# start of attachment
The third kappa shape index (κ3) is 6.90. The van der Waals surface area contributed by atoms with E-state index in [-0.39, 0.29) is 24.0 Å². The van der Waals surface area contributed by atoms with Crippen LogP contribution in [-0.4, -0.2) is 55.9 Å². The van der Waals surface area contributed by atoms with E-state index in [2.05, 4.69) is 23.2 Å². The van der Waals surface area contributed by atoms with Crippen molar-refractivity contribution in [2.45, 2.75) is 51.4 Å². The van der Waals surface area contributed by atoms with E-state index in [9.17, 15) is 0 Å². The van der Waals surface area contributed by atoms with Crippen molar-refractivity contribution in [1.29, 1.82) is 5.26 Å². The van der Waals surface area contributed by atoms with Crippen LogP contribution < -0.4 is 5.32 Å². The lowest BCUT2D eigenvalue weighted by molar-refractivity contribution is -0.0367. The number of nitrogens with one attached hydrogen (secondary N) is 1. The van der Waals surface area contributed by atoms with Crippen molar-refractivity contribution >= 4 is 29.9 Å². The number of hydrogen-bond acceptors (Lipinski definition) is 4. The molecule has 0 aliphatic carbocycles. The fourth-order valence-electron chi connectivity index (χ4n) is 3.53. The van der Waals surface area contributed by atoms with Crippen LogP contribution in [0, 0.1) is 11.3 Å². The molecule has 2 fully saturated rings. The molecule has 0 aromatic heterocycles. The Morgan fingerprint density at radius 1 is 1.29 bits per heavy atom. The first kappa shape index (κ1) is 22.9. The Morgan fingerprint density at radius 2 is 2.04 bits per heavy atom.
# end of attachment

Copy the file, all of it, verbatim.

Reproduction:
The third kappa shape index (κ3) is 6.90. The van der Waals surface area contributed by atoms with E-state index in [-0.39, 0.29) is 24.0 Å². The van der Waals surface area contributed by atoms with Crippen LogP contribution in [-0.4, -0.2) is 55.9 Å². The van der Waals surface area contributed by atoms with E-state index in [2.05, 4.69) is 23.2 Å². The van der Waals surface area contributed by atoms with Crippen molar-refractivity contribution in [2.45, 2.75) is 51.4 Å². The van der Waals surface area contributed by atoms with E-state index in [9.17, 15) is 0 Å². The van der Waals surface area contributed by atoms with Crippen molar-refractivity contribution in [1.29, 1.82) is 5.26 Å². The van der Waals surface area contributed by atoms with Crippen LogP contribution < -0.4 is 5.32 Å². The lowest BCUT2D eigenvalue weighted by molar-refractivity contribution is -0.0367. The number of nitrogens with one attached hydrogen (secondary N) is 1. The van der Waals surface area contributed by atoms with Crippen molar-refractivity contribution >= 4 is 29.9 Å². The number of hydrogen-bond acceptors (Lipinski definition) is 4. The molecule has 0 aliphatic carbocycles. The fourth-order valence-electron chi connectivity index (χ4n) is 3.53. The van der Waals surface area contributed by atoms with Crippen LogP contribution in [0, 0.1) is 11.3 Å². The molecule has 2 fully saturated rings. The molecule has 0 aromatic heterocycles. The Morgan fingerprint density at radius 1 is 1.29 bits per heavy atom. The first kappa shape index (κ1) is 22.9. The Morgan fingerprint density at radius 2 is 2.04 bits per heavy atom.